Pittsburgh Steelers linebacker James Harrison provided one of the most memorable moments in Super Bowl history in Super Bowl XLIII. After intercepting Arizona Cardinals quarterback Kurt Warner at the goal line, Harrison returned the interception 100 yards for a Steelers score.
James Harrison quietly and humbly announced his retirement from football via Facebook on Saturday.
From driving a student bus to help pay his Kent State tuition to the NFL’s waiver wire to the now-extinct NFL Europe and ultimately to winning NFL Defensive Player of the Year and making one of the most memorable plays in Super Bowl history, Harrison had a quite a run.
Quietly. Humbly. Angrily. Violently.
His way. Always his way.
"I have made the difficult decision to retire as of today," the 36-year-old Harrison wrote. "My love for my family and the need to be there for them outweighs my desire to play the game. I have missed too many experiences with them because I devoted SO much time to my career. My love for the game isn’t strong enough to make up for missing one more birthday or first day of school. I am retiring as a man who is truly grateful for all of his blessings. I am sincerely thankful to the people who have supported me over the years, first and foremost my family, the Rooney family and my Steeler family, also Mr. Brown, the Bengals organization and fans, and last but FAR from least, Steeler Nation. Thank you."
Harrison played with the Pittsburgh Steelers from 2004-12 — he was cut three times early in his career and also cut once by the Baltimore Ravens — and played last season with the Bengals. An Akron native, he starred at Kent State after starting out as a non-qualifier. In part because he’s not really his listed height of 6-foot and in part because of his temper, he had to go the long route as undrafted player in the NFL.
He was 29 before he became a full-time starter. After that NFL Europe trip the Ravens released Harrison, and he began making plans to get his commercial driver’s license and pursue a career in trucking.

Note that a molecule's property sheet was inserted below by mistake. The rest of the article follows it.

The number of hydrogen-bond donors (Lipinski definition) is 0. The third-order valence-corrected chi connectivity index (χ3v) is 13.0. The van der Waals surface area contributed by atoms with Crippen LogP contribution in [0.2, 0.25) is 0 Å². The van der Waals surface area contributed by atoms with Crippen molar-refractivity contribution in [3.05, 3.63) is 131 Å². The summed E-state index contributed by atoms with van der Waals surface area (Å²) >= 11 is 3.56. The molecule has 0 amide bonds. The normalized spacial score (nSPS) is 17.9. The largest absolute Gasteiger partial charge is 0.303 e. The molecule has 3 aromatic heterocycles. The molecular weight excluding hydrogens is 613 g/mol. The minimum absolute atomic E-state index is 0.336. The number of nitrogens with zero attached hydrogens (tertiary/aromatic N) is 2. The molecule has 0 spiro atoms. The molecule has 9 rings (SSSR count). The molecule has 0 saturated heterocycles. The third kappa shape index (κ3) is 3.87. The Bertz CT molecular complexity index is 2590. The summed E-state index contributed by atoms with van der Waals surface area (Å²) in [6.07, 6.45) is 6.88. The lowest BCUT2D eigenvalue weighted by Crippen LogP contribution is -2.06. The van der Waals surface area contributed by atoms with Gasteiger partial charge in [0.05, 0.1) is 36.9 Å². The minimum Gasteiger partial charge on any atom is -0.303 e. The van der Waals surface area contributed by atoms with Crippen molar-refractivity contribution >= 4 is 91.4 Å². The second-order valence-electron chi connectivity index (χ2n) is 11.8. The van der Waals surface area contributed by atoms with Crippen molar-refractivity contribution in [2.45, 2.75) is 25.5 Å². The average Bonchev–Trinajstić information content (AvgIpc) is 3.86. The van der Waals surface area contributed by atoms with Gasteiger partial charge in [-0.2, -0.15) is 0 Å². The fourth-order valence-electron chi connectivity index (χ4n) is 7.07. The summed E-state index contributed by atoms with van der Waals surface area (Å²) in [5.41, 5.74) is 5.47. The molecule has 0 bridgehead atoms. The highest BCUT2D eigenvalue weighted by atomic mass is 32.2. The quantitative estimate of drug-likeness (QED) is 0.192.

But Steelers linebacker Clark Haggans broke his hand in that summer of 2004, so the Steelers called Harrison and he signed up for another training camp of covering kicks, playing as a backup and doing whatever he was asked to make the roster. He did, and that November before a game in Cleveland, the Steelers’ other starting outside linebacker, Joey Porter, was ejected for a pregame fight.
Harrison got his first career start, made 6 tackles and recorded his first NFL sack. In 2005 he was a more regular contributor and made his first NFL highlight reel, again in Cleveland, when he grabbed a fan who had run on to the field and body-slammed him to the ground.
That was Harrison, and his style wasn’t for everyone. He got repeatedly fined for dangerous and or late hits. He rubbed people the wrong way on and off the field, including his first coaches at the Steelers. During a college game Drew Brees told Harrison to quit hitting him after he’d released the ball because "I’m going to The League, man."
Harrison replied: "You have to survive today first."
Before Joshua Cribbs made the Cleveland Browns as an undratfed free agent and set an NFL record for kickoff return touchdowns, he was a freshman trying to win the quarterback’s job at Kent State.